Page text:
Dave Sanders asked Temujin Kensu to describe what it is like on the inside and how COVID-19 has changed their lives. It’s hardly surprising that the average “Joe” is not much concerned for a prisoner’s life under COVID-19 – the thinking being if they lived an honest life they wouldn’t be behind bars. But just consider if you’re wholly innocent and find yourself in that situation. Here’s the perspective of one such individual, Temujin, who under lockdown has plenty of time to think and write:
Dave, You asked me “How’s it going?” Well, our situation is, of course, a little different from the public's. This is hell. We have no "takeout" or DoorDash, no family to safely socialize with or games to play. Many have no radio or TV, no access to books, magazines or access to a library, no means to order online. I'm one of the few with a "library" thanks to family and friends. We can't Skype or Facetime with loved ones and we can't exercise at all, even where all the experts and guidelines say to do so. The food is of such terrible quality that it's compromising our immune systems.
[Editor’s note: One exoneree shared how he discovered some food in a Michigan prison to be in containers marked “Not for human consumption”. Temujin is not exaggerating.] We are separated from loved ones, experience unending inhumane conditions, insufficient nutrients and calorie-short food and lack of hygiene. If not for the pandemic, most would describe what we experience as “torture” but now it is summarily dismissed as a necessary evil.
[Editor's note: It might sound almost trivial when Temujin speaks about no "carry-out". It's the big picture he is drawing. There is a HUGE difference between experiencing something for a day or a few weeks and experiencing it for an indefinite period of time. To illustrate the concept - It is not a big deal to stay in an empty room for a day, but most consider solitary confinement for more than 15 days to be "cruel and unusual punishment" (8th Amendment). We have so much variety in our lives that we can only approach an understanding of the conditions and its effects Temujin is describing for us, and that ability is only possessed by those who want to understand.] Those on the outside see this as a difficult time, but something they can endure for a greater good. But in prison, this pandemic isn't going to "resolve" in a month. Here, they've decided that every time there's a new case, they'll add 14 days. They locked us down initially under the phony pretext of the "flu" and then lied. They implied this was "normal", but the truth is they have never done this, ever.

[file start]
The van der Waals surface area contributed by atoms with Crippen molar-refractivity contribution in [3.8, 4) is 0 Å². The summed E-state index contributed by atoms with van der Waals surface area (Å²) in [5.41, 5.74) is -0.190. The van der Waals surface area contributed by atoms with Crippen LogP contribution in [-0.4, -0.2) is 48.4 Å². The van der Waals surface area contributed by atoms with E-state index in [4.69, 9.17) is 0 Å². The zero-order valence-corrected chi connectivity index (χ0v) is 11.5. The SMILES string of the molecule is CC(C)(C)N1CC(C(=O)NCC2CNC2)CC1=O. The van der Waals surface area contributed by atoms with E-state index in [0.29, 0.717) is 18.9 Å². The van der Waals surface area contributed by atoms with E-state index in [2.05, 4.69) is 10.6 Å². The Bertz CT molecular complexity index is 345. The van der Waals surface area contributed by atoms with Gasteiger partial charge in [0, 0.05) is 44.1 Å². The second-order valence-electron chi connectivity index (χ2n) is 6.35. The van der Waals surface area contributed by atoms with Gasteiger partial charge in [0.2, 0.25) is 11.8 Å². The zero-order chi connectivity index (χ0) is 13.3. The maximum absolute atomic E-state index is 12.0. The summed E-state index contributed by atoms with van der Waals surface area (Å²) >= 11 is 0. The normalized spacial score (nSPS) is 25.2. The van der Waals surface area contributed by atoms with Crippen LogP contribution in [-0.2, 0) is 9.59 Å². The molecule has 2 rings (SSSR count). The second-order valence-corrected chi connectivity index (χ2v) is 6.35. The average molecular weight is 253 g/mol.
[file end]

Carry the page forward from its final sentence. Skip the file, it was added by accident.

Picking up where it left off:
We are denied access to family and friends, children, husbands, wives, (fiancé’s as in my case), to religious services, mental health care, and needed, urgent medical care (all suspended "indefinitely" according to the MDOC). And we have nothing to do and know we’ve done nothing wrong (besides the reason for coming to prison, which in my case is false). And now we are facing a literal, potential death sentence in front of us. Yes, it’s all a recipe for disaster on every level. As things get worse, the staff get more belligerent and jaded. I'm seeing this every day at an increasing pace. I’m afraid that eventually there will be a "disturbance" or a "riot" which could become very violent. Inmates experience profound stress and anxiety, knowing the disease is ravaging Detroit, where thousands of these men and women’s families live. They are both helpless to assist their loved ones and many are unable to get any information from the outside.
I've been at prisons that "blew up" (like here in 1996). It takes very little to start a riot. Desperate enough, many know they will never go home, some will make a foolish effort and hundreds will follow; not because they are "bad people"; (they haven't tried to escape all these years), but because they will conclude that dying free, even for a moment, is better than dying abandoned, filthy and sick in a prison cell. And those of us who don’t participate in such insanity will also pay for their actions. Here's an ironic but very relevant observation. Over the years, prisoners and their families, as well as staff at all levels, have told me how my case made them "lose any hope of justice or relief". Seeing all the support, the programs, articles, mountains of evidence, the documentary and the incredible people fighting for me and then to see all my appeals denied, discourages others who are actually innocent. They have come to see how very rigged our "justice" (i.e. "just us") system is. I hear near-daily, "If you can't get justice, Kensu, no one can!". I can see the depression and the hopelessness in their eyes. When I run into them years later - "You're still in here?"
What the Governor and MDOC can do: The majority of MDOC prisoners are scheduled to be released at some point and thousands are within a few years of their outdates. They're no more "dangerous" now than they will be then, so why aren't they being released to take the massive burden off the MDOC and the taxpayers? This says nothing of the costs for all those that have the virus and become ill. To the good people who believe in what America and our system are supposed to be, this should bring pain, sorrow, and shame, but also a fiery determination to see all of this changed for the better. Perhaps that's the one thing that this terrible tragedy can do if we let it.
Thanks for asking, Dave.
Temjin Kensu, #189355
Macomb Correctional Facility
34625 26 Mile Rd. Lenox Township, MI 48048